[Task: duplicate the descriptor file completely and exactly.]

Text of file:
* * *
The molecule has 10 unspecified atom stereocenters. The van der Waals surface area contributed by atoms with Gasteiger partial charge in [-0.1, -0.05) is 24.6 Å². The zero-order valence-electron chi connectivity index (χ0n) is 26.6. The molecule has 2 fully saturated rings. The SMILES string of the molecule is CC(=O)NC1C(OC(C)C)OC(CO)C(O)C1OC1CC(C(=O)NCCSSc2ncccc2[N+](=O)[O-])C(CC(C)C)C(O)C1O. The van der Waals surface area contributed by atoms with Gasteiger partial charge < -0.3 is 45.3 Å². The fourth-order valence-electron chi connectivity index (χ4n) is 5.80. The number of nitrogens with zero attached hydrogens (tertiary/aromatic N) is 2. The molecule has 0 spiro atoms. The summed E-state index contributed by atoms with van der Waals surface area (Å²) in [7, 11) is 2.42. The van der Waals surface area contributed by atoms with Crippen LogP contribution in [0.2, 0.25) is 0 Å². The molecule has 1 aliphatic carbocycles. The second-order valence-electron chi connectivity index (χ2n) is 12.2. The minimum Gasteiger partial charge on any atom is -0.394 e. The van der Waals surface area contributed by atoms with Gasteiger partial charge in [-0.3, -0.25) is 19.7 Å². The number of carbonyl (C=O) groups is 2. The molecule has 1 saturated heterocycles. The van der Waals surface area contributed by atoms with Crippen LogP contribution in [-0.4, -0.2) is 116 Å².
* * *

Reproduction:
The molecule has 10 unspecified atom stereocenters. The van der Waals surface area contributed by atoms with Gasteiger partial charge in [-0.1, -0.05) is 24.6 Å². The zero-order valence-electron chi connectivity index (χ0n) is 26.6. The molecule has 2 fully saturated rings. The SMILES string of the molecule is CC(=O)NC1C(OC(C)C)OC(CO)C(O)C1OC1CC(C(=O)NCCSSc2ncccc2[N+](=O)[O-])C(CC(C)C)C(O)C1O. The van der Waals surface area contributed by atoms with Gasteiger partial charge < -0.3 is 45.3 Å². The fourth-order valence-electron chi connectivity index (χ4n) is 5.80. The number of nitrogens with zero attached hydrogens (tertiary/aromatic N) is 2. The molecule has 0 spiro atoms. The summed E-state index contributed by atoms with van der Waals surface area (Å²) in [7, 11) is 2.42. The van der Waals surface area contributed by atoms with Crippen LogP contribution in [0.2, 0.25) is 0 Å². The molecule has 1 aliphatic carbocycles. The second-order valence-electron chi connectivity index (χ2n) is 12.2. The minimum Gasteiger partial charge on any atom is -0.394 e. The van der Waals surface area contributed by atoms with Gasteiger partial charge in [-0.3, -0.25) is 19.7 Å². The number of carbonyl (C=O) groups is 2. The molecule has 1 saturated heterocycles. The van der Waals surface area contributed by atoms with Crippen LogP contribution in [-0.4, -0.2) is 116 Å².